From Thu Jul 25 10:30:11 2002
Date: Wed, 24 Jul 2002 21:33:42 -0500 (CDT)
From: MichaelP <>
Article: 142653o
To: undisclosed-recipients:;,3604,762604,00.htm

Concern about observers entering its prisons puts America at odds with European allies again

By Oliver Burkeman, The Guardian (London), Thursday 25 July 2002

The United States opened a new rift with its European allies yesterday about global standards of justice and human rights by threatening to block an international convention against torture which might allow foreign observers to visit US jails and the Guantanamo Bay naval base, where suspected al-Qaida fighters are held.

Campaigners accused the White House of sabotaging the optional protocol, which has been at the negotiation stage for the past 10 years, and which they argue is essential for enforcing the landmark UN anti-torture convention, passed in 1989.

The protocol aims to establish a system of regular visits undertaken by independent and national bodies to places where people are deprived of their liberty, in order to prevent torture and other cruel, inhuman or degrading treatment and punishment.

But the US fears that it would contravene the cherished constitutional principle of states' rights—the legal freedoms retained by individual states rather than being ceded to the federal government—by giving international observers a Washington-backed mandate to enter state prisons regardless of local penal laws.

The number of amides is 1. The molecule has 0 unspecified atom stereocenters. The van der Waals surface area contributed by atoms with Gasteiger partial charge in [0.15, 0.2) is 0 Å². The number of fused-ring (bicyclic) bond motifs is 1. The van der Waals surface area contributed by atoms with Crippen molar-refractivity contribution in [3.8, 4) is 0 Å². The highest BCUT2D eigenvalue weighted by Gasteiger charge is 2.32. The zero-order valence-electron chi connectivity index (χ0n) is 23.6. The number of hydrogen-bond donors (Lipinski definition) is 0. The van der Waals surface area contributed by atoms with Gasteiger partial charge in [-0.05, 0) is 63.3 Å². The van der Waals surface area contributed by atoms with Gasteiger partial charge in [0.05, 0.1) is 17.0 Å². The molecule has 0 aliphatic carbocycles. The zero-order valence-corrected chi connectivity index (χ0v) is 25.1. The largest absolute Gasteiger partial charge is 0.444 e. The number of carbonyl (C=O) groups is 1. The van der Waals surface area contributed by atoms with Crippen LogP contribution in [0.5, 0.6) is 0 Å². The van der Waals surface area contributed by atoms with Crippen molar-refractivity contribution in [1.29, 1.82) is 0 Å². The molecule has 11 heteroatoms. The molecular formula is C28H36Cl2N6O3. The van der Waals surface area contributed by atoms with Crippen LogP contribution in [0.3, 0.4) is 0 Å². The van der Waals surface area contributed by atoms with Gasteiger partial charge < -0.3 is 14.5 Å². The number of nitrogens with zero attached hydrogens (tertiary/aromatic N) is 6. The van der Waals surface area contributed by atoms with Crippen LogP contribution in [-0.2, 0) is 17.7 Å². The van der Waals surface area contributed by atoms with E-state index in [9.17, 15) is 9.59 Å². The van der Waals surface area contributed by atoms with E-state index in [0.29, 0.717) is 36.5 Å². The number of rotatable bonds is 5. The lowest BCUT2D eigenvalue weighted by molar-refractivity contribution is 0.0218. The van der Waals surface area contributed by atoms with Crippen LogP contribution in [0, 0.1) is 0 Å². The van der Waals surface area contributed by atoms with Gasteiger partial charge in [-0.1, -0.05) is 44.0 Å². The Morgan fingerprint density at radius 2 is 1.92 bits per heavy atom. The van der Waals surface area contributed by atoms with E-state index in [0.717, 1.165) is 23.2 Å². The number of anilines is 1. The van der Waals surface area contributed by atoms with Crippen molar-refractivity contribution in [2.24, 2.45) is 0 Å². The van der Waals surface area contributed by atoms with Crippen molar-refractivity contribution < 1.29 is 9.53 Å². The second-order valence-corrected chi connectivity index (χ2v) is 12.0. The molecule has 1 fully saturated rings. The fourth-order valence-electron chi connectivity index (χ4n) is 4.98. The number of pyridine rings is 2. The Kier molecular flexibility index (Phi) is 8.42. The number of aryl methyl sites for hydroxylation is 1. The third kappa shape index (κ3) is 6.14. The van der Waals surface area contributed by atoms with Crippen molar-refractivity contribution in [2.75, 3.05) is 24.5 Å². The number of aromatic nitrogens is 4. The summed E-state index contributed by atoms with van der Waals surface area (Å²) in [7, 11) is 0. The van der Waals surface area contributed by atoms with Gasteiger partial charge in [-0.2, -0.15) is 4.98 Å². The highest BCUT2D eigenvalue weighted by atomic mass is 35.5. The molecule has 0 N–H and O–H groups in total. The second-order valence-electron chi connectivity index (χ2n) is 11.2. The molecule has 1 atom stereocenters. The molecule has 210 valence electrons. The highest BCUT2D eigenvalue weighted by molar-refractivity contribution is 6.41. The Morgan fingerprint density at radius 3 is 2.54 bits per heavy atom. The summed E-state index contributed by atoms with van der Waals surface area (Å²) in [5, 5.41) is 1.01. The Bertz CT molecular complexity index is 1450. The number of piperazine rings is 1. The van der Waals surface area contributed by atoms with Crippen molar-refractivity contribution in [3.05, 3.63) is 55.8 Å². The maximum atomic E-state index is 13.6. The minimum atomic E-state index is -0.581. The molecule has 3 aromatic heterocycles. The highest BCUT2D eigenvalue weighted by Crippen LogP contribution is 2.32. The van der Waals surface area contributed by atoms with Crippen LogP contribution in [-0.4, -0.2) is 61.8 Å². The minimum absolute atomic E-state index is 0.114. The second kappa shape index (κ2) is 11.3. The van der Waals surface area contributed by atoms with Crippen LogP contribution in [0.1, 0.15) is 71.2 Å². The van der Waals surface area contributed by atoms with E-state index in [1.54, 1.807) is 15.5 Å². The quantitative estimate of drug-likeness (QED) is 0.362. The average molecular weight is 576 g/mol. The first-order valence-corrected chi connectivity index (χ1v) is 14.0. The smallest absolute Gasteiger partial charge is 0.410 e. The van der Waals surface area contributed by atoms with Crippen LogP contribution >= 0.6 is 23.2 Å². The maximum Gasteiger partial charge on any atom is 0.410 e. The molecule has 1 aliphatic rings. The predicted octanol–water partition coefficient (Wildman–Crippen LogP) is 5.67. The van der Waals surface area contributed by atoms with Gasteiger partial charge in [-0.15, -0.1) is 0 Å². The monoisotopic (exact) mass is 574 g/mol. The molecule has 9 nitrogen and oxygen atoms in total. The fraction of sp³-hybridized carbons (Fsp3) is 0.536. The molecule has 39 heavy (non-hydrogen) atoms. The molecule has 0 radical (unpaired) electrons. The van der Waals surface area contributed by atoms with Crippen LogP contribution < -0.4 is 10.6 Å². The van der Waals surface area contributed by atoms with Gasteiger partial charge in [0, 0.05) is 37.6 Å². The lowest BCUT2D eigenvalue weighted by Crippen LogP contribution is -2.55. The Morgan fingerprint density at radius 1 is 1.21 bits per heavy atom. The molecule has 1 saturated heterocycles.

The US called for a vote on their putative amendment to the protocol, requesting new talks on the current text and the process connected with it. It remained to be seen whether the other members of the UN economic and social council, which was preparing to vote on the protocol, would agree to the request.

But one European diplomat, speaking on condition of anonymity, said such a move would end in defeat. It's pretty clear that anything the US could live with would be too weak for the others, the diplomat said. The US knows they will not get enough support for this.

Human Rights Watch said such an amendment would be the kiss of death for the protocol. By sending this treaty back for more negotiations, the United States would be playing into the hands of countries such as Cuba and Iran, which want to block international scrutiny of human rights, it said.

The disagreement comes less than a fortnight after the security council struck a compromise on US demands that its peacekeepers be granted immunity from prosecution by the new international criminal court, which came into force on July 1 with the power to prosecute war crimes and crimes against humanity.

The US eventually agreed to a resolution exempting peacekeepers from states which have not ratified the treaty establishing the court - including the US—but only for as long as the security council chose to renew their immunity. However, some observers have argued that the council exceeded its powers because the wording of the resolution includes a presumption that immunity will be renewed. In effect, they argue, the council has altered an international treaty without the consent of its signatories.

The deadlock on the torture convention perhaps underlines the White House's hostility to the concept of an international justice regime more explicitly than did its objections to the criminal court.

The US government could avoid having to comply with the convention by cooperating with the forthcoming Ecosoc vote, but refusing to ratify the document in the UN general assembly.

If the US alters the convention, any changes will affect all the states which eventually ratify it.

A vote against the optional protocol would be a disastrous setback in the fight against torture, said Martin McPherson, head of Amnesty International's legal programme.

To reopen negotiations at this time could only lead to watering down the text, so that it will fail to fulfil its aim—to prevent torture and ill-treatment still so prevalent around the world.